Inside Specialized Racing – Annika Langvad
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Inside Specialized Racing – Annika Langvad

October 19, 2019

is a very bike friendly city. You can’t really
go anywhere here without meeting enough people
using the bike as a transport. I love jumping on my city bike
and just riding around town and going for a coffee,
going to buy some nice bread. You can find a lot of good
stuff around the city, and I like living here. In the winter time, I
ride a lot on my road bike just to collect a
lot of base miles. The Danish winters are
really wet, cold, and dark, and it can be awful
to train outside. So I need to do something a
little bit more alternative, like for example, go running
stairs at the hospital. Normally, I would
run to the 16th floor and take the elevator down
and repeat that 10 times. Within one session, you can get
in 700 or 800 altitude meters from just running stairs. So even though we
have no mountains, we can still cram in
some altitude meters. That the weather is so bad
in the winter time in Denmark has a lot of
advantages in the way that a stage at the
Cape Epic, where I have to spend five
hours in sunshine seems easier,
because in Denmark, I spend five hours on a
bike in cold and rain. On those really, really tough
and wet and hard sessions in December where
weather, I guess, just really bad to
train in, I would just think, OK, soon I’ll
be riding in sunshine. And I start to count down
the bad training sessions till I can fly to South
Africa to Stellenbosch, which is the last part
of my preparation for the entire season actually. Four years ago, I never
thought that I would be racing my bike in Africa. The conditions here
are incredibly tough. The ground is super dry. You breathe this hot
air the entire time. It’s just so draining
on your body. You get dehydrated. It’s like 40 degrees out there. It couldn’t actually be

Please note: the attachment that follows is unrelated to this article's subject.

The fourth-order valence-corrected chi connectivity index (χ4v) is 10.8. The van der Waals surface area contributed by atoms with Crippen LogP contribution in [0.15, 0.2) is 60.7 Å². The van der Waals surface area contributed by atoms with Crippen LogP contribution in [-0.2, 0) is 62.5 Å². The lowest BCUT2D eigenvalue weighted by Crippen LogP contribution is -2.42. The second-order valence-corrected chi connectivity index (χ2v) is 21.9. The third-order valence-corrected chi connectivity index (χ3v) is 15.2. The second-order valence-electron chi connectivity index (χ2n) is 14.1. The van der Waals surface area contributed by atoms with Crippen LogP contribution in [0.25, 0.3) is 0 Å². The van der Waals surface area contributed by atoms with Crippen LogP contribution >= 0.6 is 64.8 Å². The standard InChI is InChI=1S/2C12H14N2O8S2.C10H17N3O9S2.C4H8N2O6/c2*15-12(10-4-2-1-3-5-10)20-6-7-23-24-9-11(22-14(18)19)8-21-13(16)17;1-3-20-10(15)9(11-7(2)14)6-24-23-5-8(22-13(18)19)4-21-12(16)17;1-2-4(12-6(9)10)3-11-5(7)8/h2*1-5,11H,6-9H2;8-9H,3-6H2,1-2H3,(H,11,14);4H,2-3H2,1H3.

more different than Denmark. [MUSIC PLAYING] Cape Epic is getting
really close now. Training here in Stellenbosch. Today, I had some uphill
intervals on the schedule. Pretty hard. I already had some solid
training days behind me, so slowly I start
feeling it in my legs. [MUSIC PLAYING] There’s a lot of pain involved
in winning a race like the Cape Epic. You sit on your bike for
five or six hours a day, and you just get
extraordinarily tired. You never know what could happen
in a race like the Cape Epic. First of all, you have to do
you five or six hours a day for a week, which
is really hard. You have to be very
efficient at working together with your partner. You have to be
very good at fixing whatever can happen out there. You have to prepare yourself
for anything, actually. We worked so hard
to get that victory, so even though we actually
looked quite dominant, we still raced our hearts
out every single day. I have a huge passion
for racing now, because the highs and the lows
you experience racing at world level, I don’t think you can
find the same range of emotions anywhere else in life. Right now, we’re in
Jonkershoek in Stellenbosch. We’re having a little bit of an
uphill and downhill competition today. Well, I can’t really
compete against the guys, but still it’s great fun
just to ride with them. It’s very inspiring,
actually, to see how they tackle the trail. I just automatically start
copying what they do, and it’s actually
great training. [MUSIC PLAYING] I’m really looking forward
to the Cape Epic this year. I’ve done the race twice before
and also won it twice before. So once again, the
pressure is on. It would be amazing
to win again, but you never know what happens. It’s a different
level every year, so you can’t ever
relax wherever you are. You have to go let
out every single day. We just give everything we have.

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  1. I think Annika works in another profession, otherwise why wouldn't she train in South Africa or Arizona for the Cape Epic?

  2. Thank you Spezialized..I ride Cannondale,  because of the Lefty!!! But im a dane, and this is the best video i have ever seen…Thank you! Spezialized!!!!

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